The subwoofer 72 is operable, configured and/or adapted to receive and process the combined audio signal via the digital RF receiver 80. The processor 82 is operable, configured and/or adapted via circuitry/logic and/or firmware to recover the right surround sound audio channel component from the combined signal, the left surround sound audio channel component from the combined signal, and the subwoofer audio channel (LFE) component from the combined signal. The recovered right surround sound audio channel is amplified by the amplifier 84 and provided to the right surround speaker 46. The recovered left surround sound audio channel is amplified by the amplifier 84 and provided to the left surround speaker 48. The subwoofer (LFE) channel may or may not be amplified by the amplifier 84 and provided to a voice coil (not shown) in the subwoofer 72 producing low frequency sounds.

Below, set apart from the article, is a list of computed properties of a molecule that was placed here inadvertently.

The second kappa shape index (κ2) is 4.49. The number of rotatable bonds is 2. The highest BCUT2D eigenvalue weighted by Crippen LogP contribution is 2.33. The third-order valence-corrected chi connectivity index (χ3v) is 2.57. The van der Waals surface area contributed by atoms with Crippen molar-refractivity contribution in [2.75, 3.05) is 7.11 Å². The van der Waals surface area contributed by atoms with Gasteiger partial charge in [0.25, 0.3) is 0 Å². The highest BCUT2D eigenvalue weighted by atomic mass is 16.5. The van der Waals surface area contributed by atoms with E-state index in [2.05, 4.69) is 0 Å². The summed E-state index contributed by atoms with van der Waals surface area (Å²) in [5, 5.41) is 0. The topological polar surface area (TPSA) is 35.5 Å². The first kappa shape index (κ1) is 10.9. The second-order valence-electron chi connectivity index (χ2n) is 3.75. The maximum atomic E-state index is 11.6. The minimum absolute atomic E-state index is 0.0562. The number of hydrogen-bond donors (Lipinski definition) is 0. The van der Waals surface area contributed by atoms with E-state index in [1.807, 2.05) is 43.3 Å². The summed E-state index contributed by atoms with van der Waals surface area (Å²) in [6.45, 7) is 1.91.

With reference now to FIG. 4, there is depicted another embodiment of a home theater or surround sound system, generally designated 90 in accordance with the principles of the subject invention. The system 90 of FIG. 4 provides a look into a system that is typical of home theater systems in which the present invention or principles thereof may be implemented as well as providing one manner or method of accomplishing multiplexing of the LFE into the surround channels. The system 90 includes a main subsystem 92 and a surround/subwoofer subsystem 94. The main subsystem 92 includes a surround receiver 96 as a main component while the surround/subwoofer subsystem 94 includes a subwoofer 106, digital RF receiver 114 and LFE extractor 116 as its main components. Again, no speakers are shown coupled to the receiver 96 for simplicity. A right surround speaker 108 and a left surround speaker 110 are connected to the digital RF receiver 114 to receive the appropriate surround channels after processing by the digital RF receiver 114. Additionally, the receiver 96 is connected to an appropriate power source or supply 98, while the digital RF receiver 114 is connected to an appropriate power source supply 112 which provides power as necessary. Typically, this is 120 volt AC such as is standard in U.S. homes. The power supplies 98 and 112 are usually the same source, but accessed via different electrical plugs within the house.